Did You Know?

I am a human physical therapist assistant that has ventured off into the world of animal rehabilitation. Through this process, I have learned so much in such a short period of time and I decided I’d like to share with all of you a few things that I didn’t know prior to choosing this career path.

  • An ACL (anterior cruciate ligament) in a human is equivalent to a CCL (cranial cruciate ligament) in a dog. The ACL/CCL prevents the tibia from sliding too far forward by its attachments to the femur on one end and to the tibia on the other.
  • Animals recover from surgery/injuries quicker than humans. A dog with a torn CCL is walking soon after/right after surgery where humans have to have certain weight bearing precautions and restrictions. Dogs don’t know the extent of their injuries so they are not psychologically affected as humans are.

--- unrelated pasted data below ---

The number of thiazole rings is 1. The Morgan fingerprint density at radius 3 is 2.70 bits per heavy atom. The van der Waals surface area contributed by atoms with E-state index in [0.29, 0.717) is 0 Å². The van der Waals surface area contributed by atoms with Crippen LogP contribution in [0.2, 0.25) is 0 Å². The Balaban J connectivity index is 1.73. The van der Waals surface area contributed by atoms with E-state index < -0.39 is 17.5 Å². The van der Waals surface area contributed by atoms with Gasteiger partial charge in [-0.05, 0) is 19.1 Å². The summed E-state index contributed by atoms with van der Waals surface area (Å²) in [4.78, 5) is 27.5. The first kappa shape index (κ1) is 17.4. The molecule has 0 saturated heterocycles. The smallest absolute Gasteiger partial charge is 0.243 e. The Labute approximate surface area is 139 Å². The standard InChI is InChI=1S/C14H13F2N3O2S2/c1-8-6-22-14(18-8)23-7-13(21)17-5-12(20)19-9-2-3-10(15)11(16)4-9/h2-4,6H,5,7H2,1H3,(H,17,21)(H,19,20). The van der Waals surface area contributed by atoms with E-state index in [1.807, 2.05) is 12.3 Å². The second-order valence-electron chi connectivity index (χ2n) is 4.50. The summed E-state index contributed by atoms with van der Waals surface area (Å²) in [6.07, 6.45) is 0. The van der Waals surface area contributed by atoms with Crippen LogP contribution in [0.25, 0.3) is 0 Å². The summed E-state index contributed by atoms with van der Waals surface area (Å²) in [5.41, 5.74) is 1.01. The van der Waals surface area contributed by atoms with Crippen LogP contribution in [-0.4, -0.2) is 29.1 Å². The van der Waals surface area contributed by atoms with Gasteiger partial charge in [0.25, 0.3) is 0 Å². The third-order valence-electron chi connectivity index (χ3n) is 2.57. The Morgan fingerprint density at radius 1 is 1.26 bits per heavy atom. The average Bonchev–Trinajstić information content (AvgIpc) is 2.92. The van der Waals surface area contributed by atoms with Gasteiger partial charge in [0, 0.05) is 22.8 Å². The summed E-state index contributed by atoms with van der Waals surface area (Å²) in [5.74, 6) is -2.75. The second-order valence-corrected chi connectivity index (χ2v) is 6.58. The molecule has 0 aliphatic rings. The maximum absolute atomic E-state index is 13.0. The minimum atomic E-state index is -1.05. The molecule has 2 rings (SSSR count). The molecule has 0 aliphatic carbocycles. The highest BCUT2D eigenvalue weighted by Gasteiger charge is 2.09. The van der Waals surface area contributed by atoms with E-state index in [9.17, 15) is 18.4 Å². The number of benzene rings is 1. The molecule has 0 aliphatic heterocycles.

• A 10-minute walk in the underwater treadmill is equivalent to a 30-minute walk on land when referring to exercise performance. The buoyancy provided by water reduces musculoskeletal impact while allowing combined aerobic and resistance exercise. This is what makes the underwater treadmill exercise “joint friendly.”
  • Dogs can “spinal walk” after becoming paralyzed. Dogs who sustain injury to the spine (herniated discs, broken backs) do not have deep pain sensation or proprioception in their rear legs in most cases. In many cases, the dogs can still walk by using their reflexes. So his is called reflex or spinal walking. They have no idea where their legs are but they are able to walk.
  • IVDD in a dog is much different than in humans. With humans, the spinal cord ends in the mid back where in dogs the spinal cord ends in the low back. When disc herniation occurs in humans, the herniated disc material presses on the nerve roots and not the spinal cord, which can lead to severe pain but rarely does it result in paralysis. With dogs a herniation compresses the actual spinal cord and can cause paralysis.

Thanks for reading!
-Ashley, PTA

 

By | 2018-01-05T10:20:07+00:00 January 5th, 2018|Pet Rehab Therapy|0 Comments

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